In what has become a yearly tradition for the Bristol Rotary Club, members began visiting schools in the Bristol Warren Regional School District. But instead of the club offering disaster relief, one of the major missions that Rotary fulfills, its members delivered gifts of literacy, distributing a copy of an historical fiction book to each of the district’s fifth grade students.
On Tuesday, Nov. 13, Rotary members Melinda Thies, Deborah Metaxas and Cidalia Rodrigues delivered the first 45 books on Tuesday, part of the 500 they purchased through fund-raising efforts to help promote literacy among elementary school students. On Friday, they visited Hugh Cole School, where 100 fifth graders there received their gifts.
Before giving the books to the students, the club’s representatives, superintendent Melinda Thies, Rotary president, Deborah Metaxas, and past president, Cidalia Rodrigues spoke about the Rotary and its motto – service above self – using Hurricane Sandy as a talking point.
“If you can imagine this kind of devastation,” said Ms. Metaxas. “Rotary ships shelter boxes (to victims)that have everything you need to survive in the storm.”
But humanitarian service isn’t just about disasters, she said. She also explained the purpose of their visit to the school, while not to address an emergency, it was to bring the club’s “literacy project for the world,” another of Rotary’s objectives, to the local level.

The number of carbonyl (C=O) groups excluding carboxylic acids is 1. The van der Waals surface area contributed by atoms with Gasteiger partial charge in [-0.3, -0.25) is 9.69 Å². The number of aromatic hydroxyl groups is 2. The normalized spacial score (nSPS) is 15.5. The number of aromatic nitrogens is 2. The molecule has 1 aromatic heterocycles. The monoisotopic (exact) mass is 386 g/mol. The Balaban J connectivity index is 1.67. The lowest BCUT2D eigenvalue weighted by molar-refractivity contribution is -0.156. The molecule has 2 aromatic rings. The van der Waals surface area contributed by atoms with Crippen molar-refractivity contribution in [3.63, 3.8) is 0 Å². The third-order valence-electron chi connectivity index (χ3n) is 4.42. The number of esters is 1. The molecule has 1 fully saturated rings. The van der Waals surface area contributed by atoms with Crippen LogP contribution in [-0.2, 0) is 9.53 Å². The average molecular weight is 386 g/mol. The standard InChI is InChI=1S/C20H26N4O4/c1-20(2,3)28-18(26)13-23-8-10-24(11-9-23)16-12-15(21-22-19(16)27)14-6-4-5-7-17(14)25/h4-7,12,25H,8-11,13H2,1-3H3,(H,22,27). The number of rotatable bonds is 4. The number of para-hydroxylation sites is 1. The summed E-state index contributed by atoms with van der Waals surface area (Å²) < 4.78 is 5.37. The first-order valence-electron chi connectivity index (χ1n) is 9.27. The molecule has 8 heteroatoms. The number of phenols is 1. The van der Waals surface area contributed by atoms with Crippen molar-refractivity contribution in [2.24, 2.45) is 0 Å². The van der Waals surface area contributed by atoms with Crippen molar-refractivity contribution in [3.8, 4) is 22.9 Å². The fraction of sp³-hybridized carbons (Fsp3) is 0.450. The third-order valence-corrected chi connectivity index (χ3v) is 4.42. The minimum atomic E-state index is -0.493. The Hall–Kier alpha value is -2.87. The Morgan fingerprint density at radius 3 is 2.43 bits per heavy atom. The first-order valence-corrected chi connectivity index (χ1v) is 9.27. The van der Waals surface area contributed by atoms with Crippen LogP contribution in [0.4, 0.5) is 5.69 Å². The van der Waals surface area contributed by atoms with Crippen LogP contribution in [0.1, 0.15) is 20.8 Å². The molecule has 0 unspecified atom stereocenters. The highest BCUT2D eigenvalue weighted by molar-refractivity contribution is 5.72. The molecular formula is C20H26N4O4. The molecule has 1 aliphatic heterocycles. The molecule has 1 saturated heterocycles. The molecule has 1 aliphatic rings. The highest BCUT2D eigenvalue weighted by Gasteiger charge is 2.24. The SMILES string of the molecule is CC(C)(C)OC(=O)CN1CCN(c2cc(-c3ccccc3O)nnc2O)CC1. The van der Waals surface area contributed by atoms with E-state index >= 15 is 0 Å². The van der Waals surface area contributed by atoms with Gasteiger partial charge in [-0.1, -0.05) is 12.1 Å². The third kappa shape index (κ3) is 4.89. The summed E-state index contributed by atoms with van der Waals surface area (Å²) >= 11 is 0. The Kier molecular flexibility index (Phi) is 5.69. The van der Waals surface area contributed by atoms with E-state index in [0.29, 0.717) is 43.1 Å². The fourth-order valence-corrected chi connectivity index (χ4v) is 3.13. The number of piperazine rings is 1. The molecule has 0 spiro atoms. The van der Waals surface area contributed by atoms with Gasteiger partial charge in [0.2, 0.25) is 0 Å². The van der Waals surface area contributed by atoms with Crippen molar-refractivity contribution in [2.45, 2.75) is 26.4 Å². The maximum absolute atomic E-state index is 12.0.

As in past years, the Rotary Club of Bristol embarked on a fund-raising effort to purchase books to be given away to students in the Bristol Warren Regional School District. Last year, each eighth grader at Kickemuit Middle School received a copy of Astronomica, a non-fiction book that illustrates and educates about the planets and stars in the universe. A year prior, all third graders in the district received a dictionary that they could keep to help them with their vocabulary. This year, all fifth graders in the district will receive a copy of a book entitled, “Jump Ship to Freedom,” a novel written by James Lincoln Collier and Christopher Collier. The book was recommended by Ms. Thies who, after reading the book herself, thought it would be of interest to this age group.
The story tells of a child born into slavery and whose freedom was paid for by his mother. When she died, however, the payment was not recognized by the plantation owner and the boy had to decide whether to jump from the slave ship and fight for freedom when it docked in New York or return to the West Indies where he would undoubtedly be returned to a life of slavery.
At Hugh Cole, most of the 100 students who were listening to the Rotary members raised their hands when asked if they liked to read. Then Ms. Thies explained the reason for the Rotary’s visit.
“We want you to enjoy reading because it’s fun, not because you’re going to get a test on it. Just for the fun of it,” Ms. Thies said.
After receiving the literary gift, the students returned with a collective and resounding “thank you.” That was, however, before Michael McGee, one of the teachers at Guiteras shared his idea. He, too, looked forward to using the novel in his classroom where students blend literacy and social studies.
“This ties right into our curriculum,” he said. “I have a funny feeling I can tie in a little writing too.”